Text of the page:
Don’t miss our next FREE webinar!

How to Unleash Millennials in the Workplace [FREE EVENT]

Date: Thursday, July 28
Time: 12:00 PM ET
Speaker: Jason Forrest

Register for FREE 

The millennial generation is becoming the dominate population inside of corporations. The problem is, companies are struggling on how to maximize their productivity.

In this FREE webinar, How to Unleash Millennials in the Workplace, Jason Forrest will share with us how sales managers can help millennials reach their full potential by developing them into the best versions of themselves.

What You’ll Learn:

  • How to increase retention of millennials.
  • How to drive profitability through millennials with coaching.
  • The management style needed to bring out the best in millennials.

How to Maximize Engagement in Today’s Workforce

WhatMillennialsWantFromWorkMillennials have been burdened with a reputation as spoiled, lazy and entitled, but the reality behind the stereotype is far richer and more complex. Who are Millennials, what do they really want, and what can you do about it? Based on fieldwork and survey data from global research, What Millennials Want from Work paints a comprehensive, scientifically accurate picture of what really motivates Millennials around the world. Learn how to engage Millennials by improving workplace flexibility, because Millennials don’t separate life and work; providing adequate support and feedback, because Millennials like to learn and grow; coaching, not micromanaging, because Millennials value autonomy; designing competitive salary structures, because Millennials know what’s up; and providing opportunities to contribute to society, because Millennials care about doing good. In this essential book, Jennifer J. Deal and Alec Levenson explain who Millennials really are, and offer practical advice to help those who manage, lead, and work with Millennials, to improve teamwork, increase productivity, strengthen organizational culture and build a robust talent pipeline.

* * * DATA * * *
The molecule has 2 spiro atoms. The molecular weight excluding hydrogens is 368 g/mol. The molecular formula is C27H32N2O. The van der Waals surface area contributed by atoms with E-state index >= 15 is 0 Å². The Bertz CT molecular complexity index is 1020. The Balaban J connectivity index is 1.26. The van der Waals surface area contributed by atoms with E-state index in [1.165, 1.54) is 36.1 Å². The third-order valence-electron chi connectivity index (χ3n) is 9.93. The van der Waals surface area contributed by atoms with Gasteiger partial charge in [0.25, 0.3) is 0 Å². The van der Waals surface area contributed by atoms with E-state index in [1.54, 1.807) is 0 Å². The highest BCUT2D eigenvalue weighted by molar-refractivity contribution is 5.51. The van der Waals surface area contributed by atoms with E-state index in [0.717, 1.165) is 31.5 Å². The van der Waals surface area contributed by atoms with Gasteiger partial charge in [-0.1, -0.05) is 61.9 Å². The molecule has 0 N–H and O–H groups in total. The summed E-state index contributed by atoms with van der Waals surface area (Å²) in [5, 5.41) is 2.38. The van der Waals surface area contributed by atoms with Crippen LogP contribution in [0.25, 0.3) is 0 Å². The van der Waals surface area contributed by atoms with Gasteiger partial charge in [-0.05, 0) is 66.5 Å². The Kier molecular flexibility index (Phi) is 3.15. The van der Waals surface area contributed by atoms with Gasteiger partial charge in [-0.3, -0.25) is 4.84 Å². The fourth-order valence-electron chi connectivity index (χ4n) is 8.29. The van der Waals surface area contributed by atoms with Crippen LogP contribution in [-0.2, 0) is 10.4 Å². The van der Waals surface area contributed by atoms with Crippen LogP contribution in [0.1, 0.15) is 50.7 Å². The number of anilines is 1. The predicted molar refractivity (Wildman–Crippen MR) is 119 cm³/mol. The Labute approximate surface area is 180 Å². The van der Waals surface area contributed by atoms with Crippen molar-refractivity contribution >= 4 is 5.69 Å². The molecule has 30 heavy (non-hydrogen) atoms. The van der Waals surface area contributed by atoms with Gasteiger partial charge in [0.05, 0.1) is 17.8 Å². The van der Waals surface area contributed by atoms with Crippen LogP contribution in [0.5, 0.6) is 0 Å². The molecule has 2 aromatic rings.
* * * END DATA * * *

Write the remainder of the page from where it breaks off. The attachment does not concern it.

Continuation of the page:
IN THIS SUMMARY, YOU WILL LEARN:
• Common misconceptions and realities about Millennials in the workplace.
• How Millennials can be both entitled and hardworking.
• The economic and social conditions that motivate and challenge Millennials at work.
• Practical tips for attracting, engaging and retaining Millennials.
• Important trends to help organizations plan for the future.

What Makes Millennials Good Leaders

It’s dangerous to paint entire generations with the same brush; some tendencies or narratives can quickly become exaggerated. On the subject of Millennials and leadership, two conflicting stories often emerge: the first, that Millennials want a fast track to leadership roles without being willing to pay their dues; the second, that Millennials are not willing to accept the sacrifices — working long hours at the expense of family — expected of leaders.